Arbour Week, 1st to the 7th of September

The background of planet earth developing growth is complex, however the experts state that primitive greenery such as mosses appeared 130 million years ago. Rewinding in time, around 500 million years prior to this, green algae floating in shallow coastal waters adapted when reaching dry land resulting in the early formation of roots.
Todays flowering plants outnumber twenty to one those of ferns and conifers which thrived aeons ago before the first blooms appeared.

Historically the concept of Arbour day commenced in Nebraska USA, once a barren plain, due to the passion of a nature loving family, the Mortons. Articles and editorials encouraged civic groups and the population to become inspired and so the movement grew.
Originally South Africa did not have a culture of planting trees until the 1970’s when a real need for greening was recognized.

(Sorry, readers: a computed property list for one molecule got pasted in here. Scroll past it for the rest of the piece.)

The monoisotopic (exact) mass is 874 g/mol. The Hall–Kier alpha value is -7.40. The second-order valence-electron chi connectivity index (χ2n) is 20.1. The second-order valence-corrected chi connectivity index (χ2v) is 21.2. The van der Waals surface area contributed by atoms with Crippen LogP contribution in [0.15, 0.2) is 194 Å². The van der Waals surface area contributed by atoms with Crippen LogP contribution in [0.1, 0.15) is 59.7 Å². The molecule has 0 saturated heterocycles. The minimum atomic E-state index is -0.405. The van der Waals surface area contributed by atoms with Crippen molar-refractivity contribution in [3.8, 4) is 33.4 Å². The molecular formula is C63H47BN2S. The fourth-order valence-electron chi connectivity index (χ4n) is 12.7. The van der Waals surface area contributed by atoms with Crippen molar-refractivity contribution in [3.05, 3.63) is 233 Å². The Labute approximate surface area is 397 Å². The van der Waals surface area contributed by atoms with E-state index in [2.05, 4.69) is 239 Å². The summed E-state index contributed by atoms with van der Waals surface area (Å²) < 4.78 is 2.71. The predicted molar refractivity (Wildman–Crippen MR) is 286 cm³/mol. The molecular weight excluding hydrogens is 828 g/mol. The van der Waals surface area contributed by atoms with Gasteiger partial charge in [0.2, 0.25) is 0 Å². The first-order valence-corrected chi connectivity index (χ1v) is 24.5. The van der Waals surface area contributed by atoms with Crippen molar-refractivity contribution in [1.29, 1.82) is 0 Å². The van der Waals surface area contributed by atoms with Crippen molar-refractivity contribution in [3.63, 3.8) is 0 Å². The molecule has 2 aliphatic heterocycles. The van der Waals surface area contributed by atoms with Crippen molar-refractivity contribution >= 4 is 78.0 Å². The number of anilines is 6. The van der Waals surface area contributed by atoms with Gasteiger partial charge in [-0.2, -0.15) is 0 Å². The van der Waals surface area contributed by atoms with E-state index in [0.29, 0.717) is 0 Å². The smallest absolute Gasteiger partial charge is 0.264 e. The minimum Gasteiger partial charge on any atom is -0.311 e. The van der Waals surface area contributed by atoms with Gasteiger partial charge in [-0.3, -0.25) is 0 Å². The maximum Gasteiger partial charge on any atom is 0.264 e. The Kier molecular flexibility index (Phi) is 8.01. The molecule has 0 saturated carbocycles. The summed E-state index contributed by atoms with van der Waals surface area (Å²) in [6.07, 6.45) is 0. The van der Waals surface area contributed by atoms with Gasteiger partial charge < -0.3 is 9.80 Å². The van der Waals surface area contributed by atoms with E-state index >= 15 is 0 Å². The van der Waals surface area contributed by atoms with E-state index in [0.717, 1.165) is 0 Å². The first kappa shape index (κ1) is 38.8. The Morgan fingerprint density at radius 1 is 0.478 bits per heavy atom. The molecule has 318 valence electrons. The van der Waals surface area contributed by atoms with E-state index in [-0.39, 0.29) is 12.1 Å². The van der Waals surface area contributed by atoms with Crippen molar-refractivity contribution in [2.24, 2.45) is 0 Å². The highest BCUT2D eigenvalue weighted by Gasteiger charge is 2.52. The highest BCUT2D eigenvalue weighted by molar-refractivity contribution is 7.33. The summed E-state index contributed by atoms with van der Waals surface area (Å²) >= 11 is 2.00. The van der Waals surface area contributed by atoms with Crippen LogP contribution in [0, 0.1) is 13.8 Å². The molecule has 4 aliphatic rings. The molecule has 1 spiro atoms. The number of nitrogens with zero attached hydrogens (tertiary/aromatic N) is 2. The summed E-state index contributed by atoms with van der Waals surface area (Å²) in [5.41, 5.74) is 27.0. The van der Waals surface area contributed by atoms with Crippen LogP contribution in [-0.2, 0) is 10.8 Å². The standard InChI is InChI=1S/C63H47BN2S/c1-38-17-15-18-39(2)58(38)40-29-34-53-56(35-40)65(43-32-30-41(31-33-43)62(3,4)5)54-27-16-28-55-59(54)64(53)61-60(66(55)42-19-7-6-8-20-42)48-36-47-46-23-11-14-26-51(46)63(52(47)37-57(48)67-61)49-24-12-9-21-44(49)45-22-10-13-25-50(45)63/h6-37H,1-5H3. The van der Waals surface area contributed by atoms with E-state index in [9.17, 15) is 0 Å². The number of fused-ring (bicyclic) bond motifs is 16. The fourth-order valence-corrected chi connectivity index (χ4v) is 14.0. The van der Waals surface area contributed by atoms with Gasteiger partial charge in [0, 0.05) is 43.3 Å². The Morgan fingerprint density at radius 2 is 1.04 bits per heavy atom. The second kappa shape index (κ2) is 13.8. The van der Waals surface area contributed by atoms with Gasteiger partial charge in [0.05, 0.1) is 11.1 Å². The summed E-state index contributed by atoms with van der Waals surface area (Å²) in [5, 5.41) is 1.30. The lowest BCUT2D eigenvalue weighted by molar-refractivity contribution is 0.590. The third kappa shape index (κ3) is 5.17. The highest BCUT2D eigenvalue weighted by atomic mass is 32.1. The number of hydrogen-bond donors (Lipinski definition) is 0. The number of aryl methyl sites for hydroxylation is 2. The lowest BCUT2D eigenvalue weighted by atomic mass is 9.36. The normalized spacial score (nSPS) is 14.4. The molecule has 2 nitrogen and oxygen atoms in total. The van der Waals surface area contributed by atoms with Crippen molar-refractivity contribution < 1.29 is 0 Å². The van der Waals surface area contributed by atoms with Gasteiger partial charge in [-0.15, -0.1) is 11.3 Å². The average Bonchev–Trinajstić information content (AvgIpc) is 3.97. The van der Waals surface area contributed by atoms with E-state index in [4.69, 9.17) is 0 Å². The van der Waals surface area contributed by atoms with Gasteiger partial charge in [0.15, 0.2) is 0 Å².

The concept of Arbour day ensued from the 1973 “green heritage campaign”.
Because of a disadvantaged past, focus on townships and informal settlements had little focus but are receiving more attention, but much education is needed to encourage the benefits of these projects.

Generally advantages like a sustainable environment, social and economical development and alleviation of poverty will exist if initiatives are adhered to.
It is indeed a frightening fact that humans have cut down one half of all trees on the planet thus far, due to the production of paper, building materials and agriculture.
A great enemy to trees is the almost uncontrollable development taking place with masses of greenery hacked away leaving barren swaths of land to be filled with mortar and bricks.

Arbour week should not be exclusive regarding planting and protecting our environment. On an emotional level a tree can be planted to honour a deceased person or pet at any time of the year, reinforcing love and remembrance .

During celebratory times like anniversaries and birthdays a gift in the form of a living plant is advantageous to cut flowers and can be encouraged.

In conclusion, a dedicated horticulturist once said “the first greatest evil is to cut down a tree, the second not to plant one in its place.“
We need to put back what has been destroyed any way we can, as fast as we can.

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